CHANGE OF HEART:
Troy - Date To BBQ
"The church barbeque, an outing with people, sounds like fun," she finally admitted.
"A date?" Troy asked and then seemed to hold his breath awaiting her answer.
"We've gone together to social functions most of our lives."
Troy was already shaking his head. "No, Sheri. A real date. Don't misunderstand me. I guarantee, by the end of the barbeque, you'll see me as male. A man to your woman," definitely sounded like a masculine promise. "Not just your non-gender specific best friend."
Uh-oh. Unfamiliar territory again with Troy. Yet he had spoken with quiet firmness like the polished professional he was. Not just as her buddy, daring her to meet his challenge. More male confidence than even an executive in charge and expecting results from his edicts. Sheri gulped audibly.
When he reached over and stroked one knuckle over her closest cheekbone, her eyes flew to his. "I'm not going to hurt you, honey. You know that."
"Yes. I know that, Troy. You don't hurt people on purpose. You're not like that. You're a good Christian man."
Her heart rate picked up speed at the intensity in his steely regard. She inhaled unsteadily and caught a whiff of his scent. Since when did she notice her best friend's smell as distinct maleness?
He smiled, slowly, as if he understood. "Still immune?"
Obviously not, but there was no way she was about to answer. Instead, she rose to her feet to flee upstairs to safety.
Troy rose, too, though, and stepped in front of her. "Imagine my surprise when it happened to me, when I saw you as a gorgeous woman quite some time ago, . . . when I became aware of you as female."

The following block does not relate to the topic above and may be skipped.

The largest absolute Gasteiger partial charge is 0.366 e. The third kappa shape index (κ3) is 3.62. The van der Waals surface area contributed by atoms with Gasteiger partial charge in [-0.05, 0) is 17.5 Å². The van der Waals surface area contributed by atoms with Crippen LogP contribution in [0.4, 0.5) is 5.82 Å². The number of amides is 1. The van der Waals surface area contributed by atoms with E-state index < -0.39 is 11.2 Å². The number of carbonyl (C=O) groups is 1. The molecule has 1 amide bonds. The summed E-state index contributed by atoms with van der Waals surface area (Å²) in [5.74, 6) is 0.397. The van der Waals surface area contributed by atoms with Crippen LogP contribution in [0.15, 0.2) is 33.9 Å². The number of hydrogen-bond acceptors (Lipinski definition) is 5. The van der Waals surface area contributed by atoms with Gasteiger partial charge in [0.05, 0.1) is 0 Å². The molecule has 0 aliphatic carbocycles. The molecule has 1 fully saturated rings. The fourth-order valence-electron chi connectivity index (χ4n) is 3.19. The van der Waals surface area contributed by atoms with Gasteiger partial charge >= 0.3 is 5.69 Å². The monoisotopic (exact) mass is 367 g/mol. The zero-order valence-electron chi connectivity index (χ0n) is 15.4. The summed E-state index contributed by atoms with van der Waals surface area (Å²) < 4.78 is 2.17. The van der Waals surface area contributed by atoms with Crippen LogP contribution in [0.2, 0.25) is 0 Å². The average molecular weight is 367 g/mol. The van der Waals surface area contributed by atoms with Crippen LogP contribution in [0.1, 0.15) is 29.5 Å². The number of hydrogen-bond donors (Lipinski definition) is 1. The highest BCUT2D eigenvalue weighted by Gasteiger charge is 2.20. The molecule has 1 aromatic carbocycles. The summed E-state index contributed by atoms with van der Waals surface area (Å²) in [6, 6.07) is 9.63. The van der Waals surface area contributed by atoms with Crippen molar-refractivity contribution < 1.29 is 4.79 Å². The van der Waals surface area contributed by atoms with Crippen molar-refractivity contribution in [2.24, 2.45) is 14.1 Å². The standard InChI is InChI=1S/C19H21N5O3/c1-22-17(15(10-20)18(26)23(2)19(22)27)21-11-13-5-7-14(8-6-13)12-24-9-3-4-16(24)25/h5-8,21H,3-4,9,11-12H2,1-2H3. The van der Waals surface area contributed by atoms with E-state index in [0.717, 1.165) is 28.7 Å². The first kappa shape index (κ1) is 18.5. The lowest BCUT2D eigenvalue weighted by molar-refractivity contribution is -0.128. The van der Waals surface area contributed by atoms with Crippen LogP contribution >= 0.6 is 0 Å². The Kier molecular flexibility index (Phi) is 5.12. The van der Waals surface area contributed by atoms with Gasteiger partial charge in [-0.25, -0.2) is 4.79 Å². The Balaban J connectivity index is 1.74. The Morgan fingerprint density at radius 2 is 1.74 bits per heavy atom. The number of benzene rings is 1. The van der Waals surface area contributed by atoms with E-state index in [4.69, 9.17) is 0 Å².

This time, her heart thumped against her ribs and she tried to make light of his intensity. "Yeah, well, women have always been drawn to you, Troy. Drooling. You're just going through some sort of phase. A male ego thing to have no female immune to you."
Although she swerved around him, making time for the stairs, his rumbling laughter followed her. As did his smooth baritone. "You can run, Sheri, but you can't hide from the truth. You can't run from me. You can't run from God and His plan for your life. I won't let you."
That stopped Sheri in her tracks.
She whipped around, cocked her hands on her hips, and glared down at him. "I'm not ready to go to church, yet. You can't make me like you bullied me to quit smoking. And I could really use a cigarette right now, bud! What right do you have to interfere in my life? Who do you think you are, Troy Montgomery?"
"My right as your best friend. My right as the one person you trust and count on. My right as the man who loves you. Who do I think I am? I don't think, I know. God has confirmed it. I'm your future husband."
Sheri stomped one foot and growled in her throat, finding no nice words, before she pivoted and escaped into the bedroom. Out of his proximity. To safety. Since when did her heart consider her best friend a man and not safe? She growled again and childishly slammed the door on his confident laughter.